After a day to rest from the camp, things are back into full swing for me at the Nadezdha Ukraine headquarters in Zaporozhye. With five weeks left to my internship, there remains much to be done! Yesterday, Maxym (my supervisor next to Paul) walked me through several projects that I will be working on throughout the rest of my time here. And today, he led me through a few more that will certainly fill my remaining time! I am excited about each - each is different and contributes to the work of this organization in unique ways. I think the variety will help to keep things fresh and expand upon what I am learning here.
Throughout my time here, I have felt increasingly satisfied with and blessed by this internship. Maxym has been tremendous at allowing me the time that I need to fulfill my tasks as an intern and Upper Midwest Human Rights fellow and at incorporating my personal goals for learning and development into the projects I am working on. One of my goals for the summer was to learn about the MIS systems that connect the various Nadezdha Ukraine offices throughout the country, and how the microfinance loans are processed. Yesterday, two Nadezdha Ukraine staff members led me through the entire process. I was impressed by the sophistication of the organization's systems - it truly spoke to HOPE's desire to be as effective and efficient as possible. As an organization, they are truly outstanding stewards of the resources they are given.
I was surprised through the day to realize the degree to which microfinance is still group based in this country. For the most part, microfinance in Ukraine is individual based rather than the traditional group based methods used in other areas of poverty and hardship. I knew that Nadezdha retained an element of the group based method, but seeing the processes used with loans and clients revealed how deeply that relational and group based method still ran. In that way, Ukraine has been unique and possibly the most informative place I could have served this summer. Ukraine is a unique mix of individual and group based methods. Furthermore, the country's finance systems are in transition - currently combining elements of traditional Asian relationship based systems with Western credit based systems. At times it seems incredibly complex, but (at least to me!) it is always intriguing.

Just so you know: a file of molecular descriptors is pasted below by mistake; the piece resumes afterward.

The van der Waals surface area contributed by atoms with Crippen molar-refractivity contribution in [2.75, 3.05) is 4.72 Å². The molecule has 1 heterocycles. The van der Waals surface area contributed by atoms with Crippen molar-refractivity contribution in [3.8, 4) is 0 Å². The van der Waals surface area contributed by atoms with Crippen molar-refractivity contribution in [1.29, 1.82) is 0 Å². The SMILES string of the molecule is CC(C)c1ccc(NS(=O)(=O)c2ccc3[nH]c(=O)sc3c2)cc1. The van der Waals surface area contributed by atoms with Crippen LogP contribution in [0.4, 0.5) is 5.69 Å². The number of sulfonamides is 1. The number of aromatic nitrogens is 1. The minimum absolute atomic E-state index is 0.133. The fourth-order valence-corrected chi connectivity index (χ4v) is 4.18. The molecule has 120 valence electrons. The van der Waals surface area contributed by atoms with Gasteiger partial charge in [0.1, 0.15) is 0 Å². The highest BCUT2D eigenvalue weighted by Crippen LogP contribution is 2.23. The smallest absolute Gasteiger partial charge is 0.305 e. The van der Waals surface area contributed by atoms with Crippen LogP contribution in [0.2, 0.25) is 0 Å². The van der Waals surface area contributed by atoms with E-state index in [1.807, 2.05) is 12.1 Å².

A second surprise to me was how similar the basic MIS systems were to programs I used in the mortgage industry. Perhaps what is most impressive about that is that Nadezdha's own IT staff member, Yuri, designed the entire program from start to finish. They are currently using Yuri's second edition of the program - this guy amazes me.
Aside from learning more about the organization and finance systems, I have continued work on the Kiva/HOPE International partnership in Ukraine. I love, love, LOVE this part of my work. For now, I'm given the basic facts and information about our clients, which I use to develop client profiles for Kiva. In a few weeks, when Travis arrives, we will be going out to conduct interviews with clients throughout Zaporozhye, creating profiles from start to finish. It is exciting to see this partnership continuing to develop and to be a part of those efforts.
Across the end of this week, I've been given two new projects that I am absolutely estatic about. The first I will begin next week. I will be working with Maxym on Nadezdha's Social Performance Indicator Surveys. These surveys are used with clients to conduct a holistic assessment of the organization's effectiveness with individual clients. Beyond looking at quantitative factors such as increases in clients' income or business capital, these surveys look to the individual lives of clients to see how Nadezdha's/HOPE's programs have impacted the clients in areas such as confidence, skills, future goals, hope, faith, and other areas. I'll be working with Maxym to assess the current surveys and possibly revise the survey and assessment process.
My second new project truly ties together my work with children last week and my work in microfinance. A big reason I was invited to be a part of the children's camp was to work with the children of microfinance clients. In this second project, I will be working with these families to evaluate the children's experiences in the camp and how that has impacted the family as a whole. It truly helps me to feel that my work is gaining cohesion and clarity. And it gives me another opportunity to interact with these incredible children!!!
As I look on toward the next few weeks, I truly have mixed emotions. I am incredibly eager for the next three weeks to pass quickly so that Travis can join me here. Yet his arrival leaves only two weeks for me in this place. In the same way, I am eager to see my family and friends, to return home, and to share as much as I can about this experience. But doing so occurs only at the expense of leaving behind the deep friendships I have made here, a country and people that I have come to love, incredible leaders that have taught me so much about what I am eager to learn, and work that I love. I know that Travis and I will continue to partner with HOPE well past this summer, but I will truly miss the daily connection with my friends and colleagues here. It leaves me with incredibly mixed emotions. So with five weeks remaining in total, I plan to make the most of what time I have remaining, to continue to develop the relationships and work that I have here, and to be thankful that each day brings me closer to my family and friends.